A driver could be compared to a "function". There are different inputs: what the driver sees. This data is processed by the brain as a function and the response of the driver is the output of the function.
A function f(x) = y transforms a value x (one dimension) into y (one dimension).
We use a back propagation neural network for the "brain" of the driver because such a neural network is capable of approximating any function with a domain and a range that each have multiple dimensions: f(x1,x2,…,xn) = y1,y2,…,ym
That is exactly what we need here since we need multiple inputs and multiple outputs.
When a neural network has just a couple of neurons, we can compute what the weight should be to get the desired response. But as we increase the number of neurons we use, we also increase the complexity of computing what the weight should be. A back propagation network lets us train the neural network which sets the weights for us. We just need to provide the desired outputs with the corresponding inputs.
After being trained, the neural network will respond close to the desired output when a known input is given and will "guess" a response for any input that doesn't exactly match the trained input-output.
The actual equations are out of the scope of this article. There are plenty of good books that explain how neural networks with back propagation works.
The neural network used in this case has 4 layers (Figure 2). I tried many different combinations, from 3 layers to 6 layers. It worked OK with 3 layers but when I trained it with at set of 22 inputs-outputs, the approximation of the function wasn't accurate enough. 5 and 6 layers work fine, but training it took a while (up to 20 or 30 minutes on a PII) and when I ran the program it took a lot of computation time from the CPU.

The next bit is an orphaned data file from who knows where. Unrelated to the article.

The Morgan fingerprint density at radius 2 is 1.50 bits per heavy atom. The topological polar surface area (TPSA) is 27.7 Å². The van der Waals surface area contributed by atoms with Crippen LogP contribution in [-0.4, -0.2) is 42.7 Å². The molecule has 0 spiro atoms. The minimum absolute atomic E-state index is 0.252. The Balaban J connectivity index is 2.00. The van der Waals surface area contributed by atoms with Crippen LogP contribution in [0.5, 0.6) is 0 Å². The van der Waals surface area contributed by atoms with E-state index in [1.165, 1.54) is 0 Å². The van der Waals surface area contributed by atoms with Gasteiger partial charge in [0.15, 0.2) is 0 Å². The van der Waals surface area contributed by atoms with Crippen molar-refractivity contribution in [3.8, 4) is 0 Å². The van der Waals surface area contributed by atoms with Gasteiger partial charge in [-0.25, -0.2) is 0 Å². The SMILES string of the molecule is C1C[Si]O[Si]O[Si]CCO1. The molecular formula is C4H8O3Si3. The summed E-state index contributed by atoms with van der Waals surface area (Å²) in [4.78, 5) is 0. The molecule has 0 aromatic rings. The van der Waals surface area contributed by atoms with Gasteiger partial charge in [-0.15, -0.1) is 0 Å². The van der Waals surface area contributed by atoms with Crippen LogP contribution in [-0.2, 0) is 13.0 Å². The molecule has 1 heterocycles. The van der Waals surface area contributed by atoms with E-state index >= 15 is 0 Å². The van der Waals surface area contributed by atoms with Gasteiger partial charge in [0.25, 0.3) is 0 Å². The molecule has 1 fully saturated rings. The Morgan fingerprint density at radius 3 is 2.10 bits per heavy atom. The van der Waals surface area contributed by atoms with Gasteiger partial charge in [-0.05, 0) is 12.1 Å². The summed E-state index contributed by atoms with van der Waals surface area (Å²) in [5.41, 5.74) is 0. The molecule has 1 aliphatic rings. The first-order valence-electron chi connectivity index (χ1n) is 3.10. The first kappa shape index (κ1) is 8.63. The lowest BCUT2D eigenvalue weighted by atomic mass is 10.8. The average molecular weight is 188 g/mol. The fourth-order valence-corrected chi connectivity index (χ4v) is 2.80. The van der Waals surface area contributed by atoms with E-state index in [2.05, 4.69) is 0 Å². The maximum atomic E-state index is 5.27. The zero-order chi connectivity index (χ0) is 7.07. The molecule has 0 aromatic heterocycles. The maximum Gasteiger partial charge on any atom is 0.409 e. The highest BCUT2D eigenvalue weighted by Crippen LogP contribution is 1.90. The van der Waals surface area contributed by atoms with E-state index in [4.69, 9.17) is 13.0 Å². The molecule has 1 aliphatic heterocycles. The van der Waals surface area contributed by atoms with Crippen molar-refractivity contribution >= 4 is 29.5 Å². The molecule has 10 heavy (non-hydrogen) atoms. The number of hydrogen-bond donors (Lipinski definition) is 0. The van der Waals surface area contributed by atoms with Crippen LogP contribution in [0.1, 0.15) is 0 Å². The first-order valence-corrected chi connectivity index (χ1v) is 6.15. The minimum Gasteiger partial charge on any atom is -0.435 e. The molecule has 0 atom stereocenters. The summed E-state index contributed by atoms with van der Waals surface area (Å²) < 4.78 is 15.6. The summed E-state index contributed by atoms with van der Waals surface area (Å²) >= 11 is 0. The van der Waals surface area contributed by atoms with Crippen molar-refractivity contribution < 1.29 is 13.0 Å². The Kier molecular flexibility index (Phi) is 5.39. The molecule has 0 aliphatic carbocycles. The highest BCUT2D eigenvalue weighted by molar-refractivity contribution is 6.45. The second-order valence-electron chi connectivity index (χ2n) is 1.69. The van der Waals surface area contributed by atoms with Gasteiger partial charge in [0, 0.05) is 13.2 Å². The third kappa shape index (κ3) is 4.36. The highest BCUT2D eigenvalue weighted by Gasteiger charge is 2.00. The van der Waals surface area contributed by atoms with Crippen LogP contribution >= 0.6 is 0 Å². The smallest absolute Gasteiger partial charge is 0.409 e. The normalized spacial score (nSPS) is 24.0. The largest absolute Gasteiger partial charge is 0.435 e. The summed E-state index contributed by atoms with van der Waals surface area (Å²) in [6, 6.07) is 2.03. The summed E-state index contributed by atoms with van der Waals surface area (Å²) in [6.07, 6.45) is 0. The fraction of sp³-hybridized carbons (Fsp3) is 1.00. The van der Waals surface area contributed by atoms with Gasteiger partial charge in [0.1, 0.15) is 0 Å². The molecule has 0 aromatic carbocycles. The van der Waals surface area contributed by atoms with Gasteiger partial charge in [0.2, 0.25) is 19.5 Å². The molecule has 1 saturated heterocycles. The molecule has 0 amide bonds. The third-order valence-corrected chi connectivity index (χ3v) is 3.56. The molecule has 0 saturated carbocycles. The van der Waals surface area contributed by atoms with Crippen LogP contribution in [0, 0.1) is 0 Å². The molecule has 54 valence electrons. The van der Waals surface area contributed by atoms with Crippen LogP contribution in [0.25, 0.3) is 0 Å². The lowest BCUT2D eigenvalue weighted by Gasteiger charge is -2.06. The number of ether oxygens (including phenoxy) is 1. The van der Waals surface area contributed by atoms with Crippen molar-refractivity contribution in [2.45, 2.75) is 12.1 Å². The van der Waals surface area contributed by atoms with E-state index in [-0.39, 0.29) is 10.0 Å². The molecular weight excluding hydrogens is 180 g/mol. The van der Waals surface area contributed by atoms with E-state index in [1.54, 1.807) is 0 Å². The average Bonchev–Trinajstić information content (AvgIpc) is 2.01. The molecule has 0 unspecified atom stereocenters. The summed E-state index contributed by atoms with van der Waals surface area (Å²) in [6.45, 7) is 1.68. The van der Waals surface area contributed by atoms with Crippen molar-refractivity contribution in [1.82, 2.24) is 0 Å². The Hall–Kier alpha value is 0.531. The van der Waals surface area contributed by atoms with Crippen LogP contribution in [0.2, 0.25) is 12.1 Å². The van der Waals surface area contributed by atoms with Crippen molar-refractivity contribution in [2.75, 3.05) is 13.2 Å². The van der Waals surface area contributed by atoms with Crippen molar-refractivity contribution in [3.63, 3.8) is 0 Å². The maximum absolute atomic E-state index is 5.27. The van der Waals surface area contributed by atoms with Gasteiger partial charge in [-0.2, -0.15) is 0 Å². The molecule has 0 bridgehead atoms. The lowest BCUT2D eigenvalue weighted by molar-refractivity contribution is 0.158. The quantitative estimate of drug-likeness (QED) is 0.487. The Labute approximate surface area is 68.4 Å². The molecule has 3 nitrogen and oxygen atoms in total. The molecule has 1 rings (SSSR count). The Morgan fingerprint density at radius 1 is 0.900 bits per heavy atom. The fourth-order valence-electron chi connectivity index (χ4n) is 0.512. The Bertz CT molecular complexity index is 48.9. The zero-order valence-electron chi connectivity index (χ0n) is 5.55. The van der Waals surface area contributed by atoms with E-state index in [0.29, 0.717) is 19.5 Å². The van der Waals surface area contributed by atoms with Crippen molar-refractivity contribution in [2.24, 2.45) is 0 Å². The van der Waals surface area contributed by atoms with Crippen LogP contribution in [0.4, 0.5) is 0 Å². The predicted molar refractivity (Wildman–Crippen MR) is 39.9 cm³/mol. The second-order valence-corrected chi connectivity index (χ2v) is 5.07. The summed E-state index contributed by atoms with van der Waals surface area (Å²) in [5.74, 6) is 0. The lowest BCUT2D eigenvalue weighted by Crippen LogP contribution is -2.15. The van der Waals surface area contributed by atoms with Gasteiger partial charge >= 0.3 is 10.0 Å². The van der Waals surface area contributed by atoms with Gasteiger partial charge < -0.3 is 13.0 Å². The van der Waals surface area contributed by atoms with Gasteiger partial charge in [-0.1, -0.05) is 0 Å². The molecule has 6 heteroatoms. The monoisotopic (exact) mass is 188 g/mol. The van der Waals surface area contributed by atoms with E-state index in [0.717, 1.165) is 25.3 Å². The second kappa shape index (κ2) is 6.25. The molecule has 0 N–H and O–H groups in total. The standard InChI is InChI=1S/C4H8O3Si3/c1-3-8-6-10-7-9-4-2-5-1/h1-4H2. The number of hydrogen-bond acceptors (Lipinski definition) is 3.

My input layer has 3 neurons, and the output layer has 2. I'll explain why later. The 2 layers in between have 8 neurons each. Again, I tried layers with more neurons and less neurons and settled for 8 since it was doing an appropriate job.
When choosing the number of neurons, keep in mind that each layer and each neuron you add to the system will add computation time to calculate the weights.
Now that we have covered how the "brain" works, we need to understand how to define the inputs and outputs of the neural network. The neural network by itself doesn't do anything if we don't give it the information from the virtual world and plug the neural network's response back in to control the vehicle.
What information is important in controlling a vehicle when we are driving? Firstly, we need the position of obstacles relative to us. Is it to our right, to our left or straight ahead? If there are buildings on both side of the road, but none if front, we will accelerate. But if a car is stopped in front of us, we will brake. Secondly, we need the distance from our position to the object. If an object is far away we will continue driving until it is close, in which case, we will slowdown or stop.